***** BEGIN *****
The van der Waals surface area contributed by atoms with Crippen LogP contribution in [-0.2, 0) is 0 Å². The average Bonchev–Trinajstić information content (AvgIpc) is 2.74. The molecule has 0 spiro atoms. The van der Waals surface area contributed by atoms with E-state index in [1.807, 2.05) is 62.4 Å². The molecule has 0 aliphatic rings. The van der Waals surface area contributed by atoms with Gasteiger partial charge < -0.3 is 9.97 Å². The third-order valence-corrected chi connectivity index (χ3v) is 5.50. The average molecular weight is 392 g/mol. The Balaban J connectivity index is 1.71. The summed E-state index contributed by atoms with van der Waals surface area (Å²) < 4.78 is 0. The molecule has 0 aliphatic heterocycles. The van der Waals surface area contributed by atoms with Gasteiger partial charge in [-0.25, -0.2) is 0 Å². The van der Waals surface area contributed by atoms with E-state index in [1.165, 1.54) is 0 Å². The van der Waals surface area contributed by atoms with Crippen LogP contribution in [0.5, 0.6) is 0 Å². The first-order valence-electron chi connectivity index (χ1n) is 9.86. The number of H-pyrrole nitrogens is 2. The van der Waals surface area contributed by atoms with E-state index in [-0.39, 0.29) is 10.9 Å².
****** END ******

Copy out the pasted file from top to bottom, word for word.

The van der Waals surface area contributed by atoms with Crippen LogP contribution in [-0.2, 0) is 0 Å². The average Bonchev–Trinajstić information content (AvgIpc) is 2.74. The molecule has 0 spiro atoms. The van der Waals surface area contributed by atoms with E-state index in [1.807, 2.05) is 62.4 Å². The molecule has 0 aliphatic rings. The van der Waals surface area contributed by atoms with Gasteiger partial charge < -0.3 is 9.97 Å². The third-order valence-corrected chi connectivity index (χ3v) is 5.50. The average molecular weight is 392 g/mol. The Balaban J connectivity index is 1.71. The summed E-state index contributed by atoms with van der Waals surface area (Å²) < 4.78 is 0. The molecule has 0 aliphatic heterocycles. The van der Waals surface area contributed by atoms with Gasteiger partial charge in [-0.25, -0.2) is 0 Å². The van der Waals surface area contributed by atoms with E-state index in [1.165, 1.54) is 0 Å². The van der Waals surface area contributed by atoms with Crippen LogP contribution in [0.5, 0.6) is 0 Å². The first-order valence-electron chi connectivity index (χ1n) is 9.86. The number of H-pyrrole nitrogens is 2. The van der Waals surface area contributed by atoms with E-state index in [-0.39, 0.29) is 10.9 Å².